time to redeem a historic mistake
-- John Muir
"Let me assure you that we have only begun to fight, and we are not going to rest until we have established the principle 'that our National parks
shall be held forever inviolate,' and until we have demonstrated to the satisfaction of every one, including yourself, that the American people stand for that principle. We are going to keep up the good fight without fear or favor, 'if it shall take until doomsday.'"
"Now is the time to complete a full analysis of the feasibility
and many benefits of bringing back the treasure of Hetch Hetchy Valley in
Yosemite. The restoration plan would not "lose" the
resource, or require "another clean source of water." The plan envisions
simply collecting and storing the very same water somewhere downslope from
Yosemite National Park in the high Sierra. Restoration would not only
re-open the magnificent Hetch Hetchy Valley, but help reduce the chronic overcrowding
that plagues its Yosemite Valley neighbor. A fitting tribute to John Muir
would be for us to find the wisdom and the will to restore the grandeur of
Hetch Hetchy Valley, in the early 21st century, for our families and all future
"The battle that John Muir led over damming Hetch Hetchy Valley in Yosemite forged the fighting force of the Sierra Club. While the Club lost that fight, we went on to stop dams in Dinosaur National Monument and the Grand Canyon, led by our first Executive Director David Brower .... [But] Hetch Hetchy was not lost for all time and this second twin Yosemite Valley can be restored for future generations. Hetch Hetchy would never be dammed if it was proposed today, so why is it considered impractical to suggest that we undo the damage and restore Yosemite to its original grandeur?"
Mention Hetch Hetchy Valley to long-time Sierra Club members and their response is immediate: a heartfelt feeling of deep sadness for what has been lost, and a fervent hope that what has been lost can somehow be regained.
Probably no environmental issue symbolizes the Sierra Club's historical role in protecting the Earth's natural wonders like its efforts to preserve and restore Hetch Hetchy Valley in Yosemite National Park.
Following a fierce nationwide debate led by John Muir and Will Colby of the Sierra Club, the City of San Francisco was authorized by the U.S. Congress, in the Raker Act of 1913, to construct a dam and reservoir on the Tuolumne River in Hetch Hetchy Valley in Yosemite National Park. The O'Shaughnessy Dam was completed in 1923 and, after the necessary pipelines and power houses were completed, San Francisco began using water from the Hetch Hetchy Reservoir for its water supply and electrical power generation.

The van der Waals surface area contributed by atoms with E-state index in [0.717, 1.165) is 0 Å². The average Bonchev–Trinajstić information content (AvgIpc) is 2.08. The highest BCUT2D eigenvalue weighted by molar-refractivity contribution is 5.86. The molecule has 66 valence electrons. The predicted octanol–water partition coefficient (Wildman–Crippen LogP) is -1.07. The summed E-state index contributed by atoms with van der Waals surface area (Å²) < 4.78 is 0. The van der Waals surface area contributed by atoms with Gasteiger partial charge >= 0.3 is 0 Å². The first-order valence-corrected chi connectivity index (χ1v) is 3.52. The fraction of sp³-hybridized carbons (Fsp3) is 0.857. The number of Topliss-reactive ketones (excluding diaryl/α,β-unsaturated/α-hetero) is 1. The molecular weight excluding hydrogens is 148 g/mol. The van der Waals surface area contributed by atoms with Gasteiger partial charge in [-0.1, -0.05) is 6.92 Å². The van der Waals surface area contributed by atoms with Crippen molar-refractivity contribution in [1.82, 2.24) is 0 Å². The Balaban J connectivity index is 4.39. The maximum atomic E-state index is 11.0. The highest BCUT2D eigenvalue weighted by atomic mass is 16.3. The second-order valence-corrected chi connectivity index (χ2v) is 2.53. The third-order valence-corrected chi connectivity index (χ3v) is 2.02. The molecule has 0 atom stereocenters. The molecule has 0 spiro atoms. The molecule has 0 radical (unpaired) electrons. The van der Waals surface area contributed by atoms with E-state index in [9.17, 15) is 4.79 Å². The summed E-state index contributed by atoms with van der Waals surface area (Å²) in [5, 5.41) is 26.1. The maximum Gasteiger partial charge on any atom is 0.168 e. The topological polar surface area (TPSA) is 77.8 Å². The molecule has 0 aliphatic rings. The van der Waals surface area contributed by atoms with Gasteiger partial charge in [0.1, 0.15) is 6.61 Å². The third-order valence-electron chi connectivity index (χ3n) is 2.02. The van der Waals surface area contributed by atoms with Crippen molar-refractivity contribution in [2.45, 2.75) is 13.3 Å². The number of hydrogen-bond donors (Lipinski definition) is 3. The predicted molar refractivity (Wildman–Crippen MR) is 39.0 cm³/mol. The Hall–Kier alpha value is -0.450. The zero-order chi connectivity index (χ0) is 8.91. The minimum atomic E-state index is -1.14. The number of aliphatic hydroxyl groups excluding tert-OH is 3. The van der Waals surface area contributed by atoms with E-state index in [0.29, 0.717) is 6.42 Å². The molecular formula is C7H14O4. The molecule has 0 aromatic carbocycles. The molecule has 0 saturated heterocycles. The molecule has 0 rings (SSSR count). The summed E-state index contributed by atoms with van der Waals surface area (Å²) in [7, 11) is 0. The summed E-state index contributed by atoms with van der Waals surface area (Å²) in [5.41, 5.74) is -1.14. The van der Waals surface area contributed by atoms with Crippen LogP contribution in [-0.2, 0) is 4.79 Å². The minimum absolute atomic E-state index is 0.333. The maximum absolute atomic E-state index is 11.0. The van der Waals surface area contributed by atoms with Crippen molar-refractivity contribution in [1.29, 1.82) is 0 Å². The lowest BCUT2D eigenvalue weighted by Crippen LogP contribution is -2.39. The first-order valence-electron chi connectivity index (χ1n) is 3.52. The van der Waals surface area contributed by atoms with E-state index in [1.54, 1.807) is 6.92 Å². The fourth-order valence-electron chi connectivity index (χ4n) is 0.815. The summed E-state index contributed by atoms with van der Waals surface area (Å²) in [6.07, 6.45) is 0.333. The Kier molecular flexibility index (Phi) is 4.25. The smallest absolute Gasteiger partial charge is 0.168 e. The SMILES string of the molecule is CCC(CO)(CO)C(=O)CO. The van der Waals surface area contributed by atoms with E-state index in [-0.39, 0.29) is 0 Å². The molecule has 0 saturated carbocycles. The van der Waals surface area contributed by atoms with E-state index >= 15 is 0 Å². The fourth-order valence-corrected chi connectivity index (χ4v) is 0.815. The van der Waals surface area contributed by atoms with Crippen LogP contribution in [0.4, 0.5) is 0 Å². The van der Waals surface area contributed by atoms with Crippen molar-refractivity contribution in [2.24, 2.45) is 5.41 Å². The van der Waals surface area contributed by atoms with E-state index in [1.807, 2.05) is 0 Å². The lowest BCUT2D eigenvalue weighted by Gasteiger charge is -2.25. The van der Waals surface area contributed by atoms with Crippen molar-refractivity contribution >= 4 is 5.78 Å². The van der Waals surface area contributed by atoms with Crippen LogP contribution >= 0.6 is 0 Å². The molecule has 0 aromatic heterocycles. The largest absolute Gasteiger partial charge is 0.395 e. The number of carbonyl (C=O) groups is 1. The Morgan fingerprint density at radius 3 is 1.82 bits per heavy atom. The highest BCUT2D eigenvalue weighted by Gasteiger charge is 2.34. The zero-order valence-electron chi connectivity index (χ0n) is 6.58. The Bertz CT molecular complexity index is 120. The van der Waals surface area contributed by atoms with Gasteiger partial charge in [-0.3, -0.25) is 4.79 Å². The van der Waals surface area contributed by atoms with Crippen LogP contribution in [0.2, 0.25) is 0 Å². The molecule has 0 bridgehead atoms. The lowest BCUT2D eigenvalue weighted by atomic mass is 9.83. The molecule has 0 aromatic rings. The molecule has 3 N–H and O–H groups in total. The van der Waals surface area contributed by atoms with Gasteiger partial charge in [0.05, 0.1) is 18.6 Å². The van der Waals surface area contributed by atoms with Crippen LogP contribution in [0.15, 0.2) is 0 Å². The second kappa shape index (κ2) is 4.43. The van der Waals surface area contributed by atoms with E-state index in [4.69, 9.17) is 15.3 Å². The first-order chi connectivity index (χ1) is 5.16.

John Muir, the first president of the Sierra Club and someone who is often called the "Father of our National Parks," spoke of Hetch Hetchy Valley as "a wonderfully exact counterpart" of Yosemite Valley, and therefore "one of nature's rarest and most precious mountain temples." Josiah D. Whitney, former State Geologist of California, stated that Hetch Hetchy Valley "is not on quite as grand a scale as [Yosemite] Valley; but if there were no Yosemite, the Hetch Hetchy would be fairly entitled to a world-wide fame; and, in spite of the superior attractions of the Yosemite, a visit to its counterpart may be recommended, if it be only to see how curiously nature has repeated herself."
In 1987, following Secretary of the Interior Donald Hodel's proposal to restore Hetch Hetchy Valley, the Sierra Club's Board of Directors reaffirmed its "historic and fundamental opposition to the damming of the Tuolumne River in Yosemite National Park," and called upon "all interests to take an open minded, long view of this issue, and to study and assess alternatives to meeting their needs and concerns through alternative sources of water, power and revenues."
Hetch Hetchy Valley, in the Grand Canyon of the Tuolulmne River, should be restored to its natural condition in order to allow "one of nature's rarest and most precious mountain temples" to be available for public enjoyment, to be reintegrated into its natural ecological and biological systems, and to provide for scientific exploration.
In addition, Hetch Hetchy Valley should be restored in order to preserve the integrity and inviolate status of our National Parks. As a 1988 report prepared by the Bureau of Reclamation for the National Park Service states: "Such restoration would renew the national commitment to maintaining the integrity of the national park system and keep in perpetual conservation an irreplaceable and unique natural area."
Since 1999, more than 850 dams have been removed from U.S. rivers, and ecological restorations that once seemed pie-in-the-sky are looking increasingly probable. It is time to move restoring Hetch Hetchy up the list of dams where the ecological value of restoration outweights its benefits.
In a letter and accompanying technical response to the Bureau of Reclamation's 1988 report, the Sierra Club stated it favors options for Hetch Hetchy's restoration "that make fullest use of already developed [water] supplies and efficient management practices in the Tuolumne watershed, before additional supplies are developed." The Siera Club supports finding a "win-win" technical/engineering solutions for restoring Hetch Hetchy Valley and satisfying the water and power concerns of the San Francisco Bay Area.
Together, we can, as John Muir said, "do something to make the mountains glad."
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